ATLANTA — The DEA says it arrested more than 20 people and prevented a brutal murder when agents swept an Atlanta drug-trafficking operation that answers directly to a cartel based in Mexico.

A cache of firearms, about $125,000 and marijuana were seized as well. Police also uncovered a small methamphetamine conversion lab - all allegedly tied to a drug trafficking operation from Mexico that had set up a home base in Atlanta.

"This morning, the DEA along with our partners conducted nine search warrants at nine different locations," Agent Robert Murphy said. "We arrested more than 20 individuals. Fifteen of those individuals were here illegally."

But the real eye-opener was the stockpile of drugs confiscated in the raids.

"In total, we seized during this investigation about 115 kilos of methamphetamine, 25 gallons of liquid methamphetamine, 4-and-a-half kilos of heroin, 2 kilos of pure fentanyl and most interesting 12,000 fentanyl pills," Murphy said.

Those pills, he said, were designed to be indistinguishable from Roxicodone, a prescription painkiller.

"And they were smuggled across the border from Mexico so they were already made to be counterfeit pills in Mexico," he said. "It was not done here in the U.S."

Even bigger than the drug busts, though was a murder plot uncover during the massive DEA investigation. The cartel had ordered the death of a woman who owed them money.

"During this investigation, the men and women of the DEA learned of a contract hit that was put out by the cartel on a suspect that owed money to the cartel and had not paid," Murphy said.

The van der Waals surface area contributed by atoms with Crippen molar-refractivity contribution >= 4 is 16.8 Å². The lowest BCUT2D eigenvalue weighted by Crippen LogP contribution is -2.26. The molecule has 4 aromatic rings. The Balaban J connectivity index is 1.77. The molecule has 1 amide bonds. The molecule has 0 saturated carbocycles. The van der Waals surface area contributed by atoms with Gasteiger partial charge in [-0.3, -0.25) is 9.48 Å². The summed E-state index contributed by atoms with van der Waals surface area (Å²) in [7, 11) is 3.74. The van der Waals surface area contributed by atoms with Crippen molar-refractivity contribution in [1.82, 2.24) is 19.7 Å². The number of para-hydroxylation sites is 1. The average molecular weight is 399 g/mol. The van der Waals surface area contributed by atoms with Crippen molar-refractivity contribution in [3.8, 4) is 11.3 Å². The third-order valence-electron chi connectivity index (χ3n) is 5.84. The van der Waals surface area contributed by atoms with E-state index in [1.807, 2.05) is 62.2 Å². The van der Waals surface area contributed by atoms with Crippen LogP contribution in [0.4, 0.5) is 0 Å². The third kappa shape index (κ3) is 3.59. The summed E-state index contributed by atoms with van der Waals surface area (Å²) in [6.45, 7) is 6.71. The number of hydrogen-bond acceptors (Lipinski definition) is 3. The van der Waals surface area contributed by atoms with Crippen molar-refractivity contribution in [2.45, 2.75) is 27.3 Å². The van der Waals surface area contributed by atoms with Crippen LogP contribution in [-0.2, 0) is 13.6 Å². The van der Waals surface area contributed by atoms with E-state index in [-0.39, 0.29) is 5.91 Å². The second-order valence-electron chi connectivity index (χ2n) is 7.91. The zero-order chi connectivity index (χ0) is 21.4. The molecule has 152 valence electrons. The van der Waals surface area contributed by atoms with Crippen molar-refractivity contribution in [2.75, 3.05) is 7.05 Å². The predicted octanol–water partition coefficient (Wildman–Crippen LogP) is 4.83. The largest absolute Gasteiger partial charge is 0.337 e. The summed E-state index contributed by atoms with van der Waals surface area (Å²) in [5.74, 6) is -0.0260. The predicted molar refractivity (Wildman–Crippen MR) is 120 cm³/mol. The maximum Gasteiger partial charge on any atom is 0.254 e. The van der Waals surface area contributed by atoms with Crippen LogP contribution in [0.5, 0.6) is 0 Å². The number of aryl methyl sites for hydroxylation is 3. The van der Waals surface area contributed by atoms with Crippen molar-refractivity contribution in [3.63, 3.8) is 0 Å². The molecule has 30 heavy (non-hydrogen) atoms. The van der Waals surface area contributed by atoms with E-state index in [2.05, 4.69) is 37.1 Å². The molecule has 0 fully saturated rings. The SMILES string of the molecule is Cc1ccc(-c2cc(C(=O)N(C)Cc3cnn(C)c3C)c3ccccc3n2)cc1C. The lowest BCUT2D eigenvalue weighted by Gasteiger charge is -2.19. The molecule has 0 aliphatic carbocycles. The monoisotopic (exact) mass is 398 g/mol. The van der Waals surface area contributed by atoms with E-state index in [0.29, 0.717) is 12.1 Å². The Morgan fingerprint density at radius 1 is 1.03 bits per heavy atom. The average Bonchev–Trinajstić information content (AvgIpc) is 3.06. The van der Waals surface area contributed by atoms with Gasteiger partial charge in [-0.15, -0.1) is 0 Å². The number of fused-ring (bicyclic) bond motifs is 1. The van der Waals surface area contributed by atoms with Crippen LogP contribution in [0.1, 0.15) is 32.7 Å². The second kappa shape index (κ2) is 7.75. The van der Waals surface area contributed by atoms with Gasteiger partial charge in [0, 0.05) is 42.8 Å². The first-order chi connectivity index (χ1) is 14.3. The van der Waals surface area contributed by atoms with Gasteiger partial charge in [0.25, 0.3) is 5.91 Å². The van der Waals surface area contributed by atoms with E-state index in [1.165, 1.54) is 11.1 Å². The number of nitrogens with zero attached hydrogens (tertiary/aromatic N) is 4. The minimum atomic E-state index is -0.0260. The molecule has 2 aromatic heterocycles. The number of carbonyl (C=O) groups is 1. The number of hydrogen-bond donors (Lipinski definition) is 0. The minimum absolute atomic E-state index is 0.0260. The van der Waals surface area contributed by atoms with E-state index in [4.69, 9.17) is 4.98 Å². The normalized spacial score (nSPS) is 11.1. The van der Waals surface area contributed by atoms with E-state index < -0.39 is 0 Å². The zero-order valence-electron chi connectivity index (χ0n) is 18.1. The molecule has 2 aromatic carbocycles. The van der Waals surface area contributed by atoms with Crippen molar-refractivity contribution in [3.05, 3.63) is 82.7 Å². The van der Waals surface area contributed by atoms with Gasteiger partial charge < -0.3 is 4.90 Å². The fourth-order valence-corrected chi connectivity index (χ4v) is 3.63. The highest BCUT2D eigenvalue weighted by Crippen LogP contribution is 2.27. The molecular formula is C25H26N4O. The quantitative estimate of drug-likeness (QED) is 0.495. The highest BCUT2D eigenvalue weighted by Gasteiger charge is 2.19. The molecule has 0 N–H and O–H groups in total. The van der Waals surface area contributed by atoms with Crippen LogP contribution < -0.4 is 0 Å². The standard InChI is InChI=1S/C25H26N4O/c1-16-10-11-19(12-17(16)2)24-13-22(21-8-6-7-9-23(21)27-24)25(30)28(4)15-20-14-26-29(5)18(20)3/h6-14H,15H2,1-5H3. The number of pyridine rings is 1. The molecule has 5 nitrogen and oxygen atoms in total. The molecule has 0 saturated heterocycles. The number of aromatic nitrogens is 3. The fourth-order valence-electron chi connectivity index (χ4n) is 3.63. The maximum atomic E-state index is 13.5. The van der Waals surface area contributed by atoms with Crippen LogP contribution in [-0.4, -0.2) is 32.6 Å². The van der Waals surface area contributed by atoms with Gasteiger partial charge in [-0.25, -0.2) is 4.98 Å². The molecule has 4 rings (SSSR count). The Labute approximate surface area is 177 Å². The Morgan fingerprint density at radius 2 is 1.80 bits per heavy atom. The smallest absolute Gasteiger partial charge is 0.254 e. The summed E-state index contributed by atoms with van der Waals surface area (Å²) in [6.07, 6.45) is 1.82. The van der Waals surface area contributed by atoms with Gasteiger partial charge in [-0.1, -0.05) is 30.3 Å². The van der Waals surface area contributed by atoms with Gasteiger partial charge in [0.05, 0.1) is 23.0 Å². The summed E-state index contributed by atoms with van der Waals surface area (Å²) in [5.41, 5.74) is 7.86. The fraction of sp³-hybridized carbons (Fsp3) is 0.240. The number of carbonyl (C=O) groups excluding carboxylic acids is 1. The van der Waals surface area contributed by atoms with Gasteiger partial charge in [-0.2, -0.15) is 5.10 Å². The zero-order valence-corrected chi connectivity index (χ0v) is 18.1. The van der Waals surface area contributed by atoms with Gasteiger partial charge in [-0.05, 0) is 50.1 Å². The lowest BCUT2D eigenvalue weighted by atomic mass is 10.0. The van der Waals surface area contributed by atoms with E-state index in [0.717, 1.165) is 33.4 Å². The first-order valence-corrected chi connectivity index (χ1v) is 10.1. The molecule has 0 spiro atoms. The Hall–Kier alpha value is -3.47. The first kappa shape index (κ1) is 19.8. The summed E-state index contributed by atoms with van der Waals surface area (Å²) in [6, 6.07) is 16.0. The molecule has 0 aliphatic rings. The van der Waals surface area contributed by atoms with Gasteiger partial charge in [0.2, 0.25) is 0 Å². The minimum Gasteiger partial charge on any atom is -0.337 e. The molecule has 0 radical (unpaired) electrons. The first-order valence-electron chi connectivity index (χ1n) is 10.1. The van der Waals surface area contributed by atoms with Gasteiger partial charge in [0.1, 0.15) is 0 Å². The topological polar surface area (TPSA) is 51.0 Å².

The hit included information on where to find the target, where to take her - and then what would follow.

"They identified a rental house where they were going to bring them in Fairburn, Georgia to torture - ultimately kill this person - dispose of the body and get rid of the vehicle," he said.

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He added that its brutality like this that keep those who work under the cartels - even as far away from Atlanta - from touching millions of dollars in their own homes despite often living in poverty.

In all, over 40 people have been arrested since the investigation began in Aug. of 2018. But Thursday's arrests included some of the higher-ranking cartel members working in Atlanta.

And it's because of that, Murphy said, that the cartel will have a tough time regrouping its Atlanta operation.

"Everytime we take off these hierarchy guys that are good at it, this makes it easier for all law enforcement to catch the rest of them," he said. "Because they're sending over less qualified, less ready for what they need to do."

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He said that it will take some time for the cartel to reorganize from this bust.

But while much of the focus of the day was on the drugs themselves, Agent Murphy said that the focus has to be on the people.

"However they can get it across, the person they're using to transport it, cartels use it all," he said. "I mean there's no one method they routinely use. They use whatever's available and the border's wide-open and they get it across."

He said they get backpackers all the time carrying drugs across the border - many of them ditching the drugs if spotted.

"There's no shortage of people willing to take that risk," he said. "They're trying to get into the U.S., they've got the opportunity to make real money that they can't make in Mexico, so it's worth the risk."

He said that it's the people who are crucial to the cartel's success because they're the ones of distribute the drugs and bring back the money.


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